Cutting loaded caving ropes, etc.

Discuss vertical caving, equipment, & techniques. Also visit the NSS Vertical Section.

Moderator: Tim White

Cutting loaded caving ropes, etc.

Postby Scott McCrea » Nov 22, 2005 9:25 am

Below is a thread about cutting loaded caving rope, webbing and cordage from the previous NSS Discussion Board. The thread is not complete, since I deleted the off topic posts and some posts were not archived/cached by Google.

If you would like to find other threads/posts from the previous NSS DB go here: LINK



Scott McCrea
12-27-04 10:10 PM

Hot Knife Through Butter
 
Recently, I did some testing to see how hard or easy it is to cut loaded rope.

Here's what I came up with: http://www.swaygogear.com/hotknife/

Enjoy. :)
~~~~~~~~~~~~~~~~~~~~~~~~~~~~~~~~~
Ralph E. Powers
12-28-04 12:17 AM

Watchword of the Year... BE CAREFUL!

It certainly doesn't take much does it.
I've had to cut webbing with rescue weight on it but being CAREFUL to ensure I was cutting ONLY the webbing and NOT the rope we were on.
In the dark of the pit, probably tired, cold, wet, whatever, these conditions can impair judgement and thus a person needs to be sure of exactly what they're doing so not to suddenly drop because there isn't no second chance.
Redundant back-ups and safeties to the max if the decision to cut the rope comes into play.

Yeah fun stuff to watch and damn ed-yew-kay-sun-nall
~~~~~~~~~~~~~~~~~~~~~~~~~~~~~~~~~

Faraway Ern
12-28-04 08:05 PM

Rope is like butter...at times
 
Scott,
Thanks for sharing that great bit of info on the rope cutting. At the Vertical Section meetings, they used to show that in real life and it really makes a believer out of you. They'd ask for a few volunteers from the audience and you'd put three or four guys/gals on each end of a piece of BlueWater or PMI...or whatever, and then the demonstrator would casually walk up to the line and ask if they were really pulling on the rope. "Yep!" usually was the answer and then, he'd put his blade down on the center and all of the volunteers would go flying backwards, so...as Ralph mentioned, Be Aware! Be safe! Oh, yeah....BE CAREFUL! And, have a great caving experience in '05. ;)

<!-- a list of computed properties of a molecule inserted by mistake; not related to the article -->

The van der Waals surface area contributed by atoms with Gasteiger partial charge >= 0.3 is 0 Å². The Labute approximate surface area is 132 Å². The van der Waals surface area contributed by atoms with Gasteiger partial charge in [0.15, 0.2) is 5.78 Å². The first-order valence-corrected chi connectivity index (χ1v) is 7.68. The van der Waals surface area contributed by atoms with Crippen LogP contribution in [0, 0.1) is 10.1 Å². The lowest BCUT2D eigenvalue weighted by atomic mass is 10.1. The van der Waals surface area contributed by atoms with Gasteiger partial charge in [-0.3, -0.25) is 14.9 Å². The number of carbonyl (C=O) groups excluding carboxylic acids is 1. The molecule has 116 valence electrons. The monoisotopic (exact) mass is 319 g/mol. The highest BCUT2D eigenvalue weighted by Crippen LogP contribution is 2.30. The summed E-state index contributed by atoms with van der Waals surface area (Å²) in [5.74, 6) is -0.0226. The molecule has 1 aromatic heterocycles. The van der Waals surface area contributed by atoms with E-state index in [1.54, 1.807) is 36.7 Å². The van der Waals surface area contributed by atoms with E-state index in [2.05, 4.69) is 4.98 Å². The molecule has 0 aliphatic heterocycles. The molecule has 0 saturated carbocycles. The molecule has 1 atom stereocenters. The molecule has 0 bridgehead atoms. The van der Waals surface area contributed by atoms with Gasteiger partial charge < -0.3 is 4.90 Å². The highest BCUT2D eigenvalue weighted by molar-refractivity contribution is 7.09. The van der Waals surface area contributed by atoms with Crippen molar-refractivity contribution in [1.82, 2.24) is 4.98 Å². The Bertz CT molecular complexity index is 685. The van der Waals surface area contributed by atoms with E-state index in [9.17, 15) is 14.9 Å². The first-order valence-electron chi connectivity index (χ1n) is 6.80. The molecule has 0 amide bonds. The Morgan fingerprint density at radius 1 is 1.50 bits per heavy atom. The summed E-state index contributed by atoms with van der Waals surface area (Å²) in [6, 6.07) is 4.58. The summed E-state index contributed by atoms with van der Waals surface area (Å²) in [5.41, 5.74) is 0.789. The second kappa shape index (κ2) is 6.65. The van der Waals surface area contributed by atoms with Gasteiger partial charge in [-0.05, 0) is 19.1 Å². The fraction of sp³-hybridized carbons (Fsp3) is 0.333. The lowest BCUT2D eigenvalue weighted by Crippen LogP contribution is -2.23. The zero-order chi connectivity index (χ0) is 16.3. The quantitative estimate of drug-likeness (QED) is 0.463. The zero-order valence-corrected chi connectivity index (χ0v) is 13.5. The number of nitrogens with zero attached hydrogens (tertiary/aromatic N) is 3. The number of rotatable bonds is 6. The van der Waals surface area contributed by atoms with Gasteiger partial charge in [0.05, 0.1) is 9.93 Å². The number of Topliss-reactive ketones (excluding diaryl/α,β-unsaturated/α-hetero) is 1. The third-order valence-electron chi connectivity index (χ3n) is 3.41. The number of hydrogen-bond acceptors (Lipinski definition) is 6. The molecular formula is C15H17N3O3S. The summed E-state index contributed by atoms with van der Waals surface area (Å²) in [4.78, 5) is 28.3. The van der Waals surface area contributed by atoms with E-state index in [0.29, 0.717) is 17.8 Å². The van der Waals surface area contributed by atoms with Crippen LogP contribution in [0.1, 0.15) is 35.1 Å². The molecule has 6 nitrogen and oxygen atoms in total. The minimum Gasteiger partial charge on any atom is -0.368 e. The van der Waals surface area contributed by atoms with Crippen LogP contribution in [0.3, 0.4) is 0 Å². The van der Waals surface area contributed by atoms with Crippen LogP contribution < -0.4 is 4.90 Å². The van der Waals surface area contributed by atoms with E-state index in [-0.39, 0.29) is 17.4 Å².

~~~~~~~~~~~~~~~~~~~~~~~~~~~~~~~~~

charliedog1965
03-03-05 09:59 PM

Very thought-provoking test you did on loaded rope. I have always tried to be sure to use rope guards when rappelling, due to seeing tests like this.

have you ever tried (or seen someone try) to cut a rope with a sharp edged rock?

That would drive the point home even more.
~~~~~~~~~~~~~~~~~~~~~~~~~~~~~~~~~

Squirrel Girl
03-04-05 06:03 AM

Quote: Originally Posted by charliedog1965
have you ever tried (or seen someone try) to cut a rope with a sharp edged rock?


I just re-watched the video Scott and his buddies made, and the last demonstration was with a sharp rock. It took something like 14 rubs with a sharp rock to cut the rope. Let's see. If one step is about 8", then in about 9' of pit, you'd have cut the rope. Conditions vary, so that would be a rule of thumb based on the one example. It could be much better or much worse.
~~~~~~~~~~~~~~~~~~~~~~~~~~~~~~~~~

charliedog1965
03-04-05 01:27 PM

oops!
 
[QUOTE=Squirrel Girl]I just re-watched the video Scott and his buddies made, and the last demonstration was with a sharp rock.

I guess I didn't scroll down far enough. Great demonstation.
~~~~~~~~~~~~~~~~~~~~~~~~~~~~~~~~~

RescueMan
03-04-05 11:04 PM

Quote: Originally Posted by Ralph E. Powers
In the dark of the pit, probably tired, cold, wet, whatever, these conditions can impair judgement and thus a person needs to be sure of exactly what they're doing ... if the decision to cut the rope comes into play.


There's a "teachable moment" story, I think in an early edition of Setnika's Wilderness Search & Rescue.

A couple of climbers on the Nose of El Capitan are rappeling back down after an epic 2000' climb. After several hot, exhausting rappels, they're down to about 1000' and the first on that pitch gets his t-shirt caught in his rappel device. He places a tiny brass micro-nut in a hairline crack just to keep him from spinning on the rope while he pulls out his knife and hacks away at his shirt.

Suddenly, to his horror, he sees the doubled climbing rope he's rapping on go springing up away from him and he finds himself dangling 1000' above the desert on a nut the size of a shirt button.

The rope is now too short for his partner to rap down to him, and there's no decent anchors anyway at that point to set up another rap station. So they do what anyone in that situation would do - SCREAMED AT THE TOP OF THEIR LUNGS until other climbers noticed them and set up a rescue.

They lived to tell the tale. But I doubt they were ever again so quick to open a knife anywhere near a loaded rope.

- Robert
~~~~~~~~~~~~~~~~~~~~~~~~~~~~~~~~~

#12  
03-09-05, 04:00 PM

CaveStar

Guys dropping a new crack out here in mid-state (Washington State) area, sides of pit turn out to be a bit unstable, good-sized rock drops, nearly whacks caver on head, hits rope further down where rope touches wall of pit as wall deviates from straight; rock nearly cuts through rope. Fortunately, caver realizes something has happened (other than his own near-death experience), hauls up rope, sees damage, ties it out. So everybody gets to pass a knot.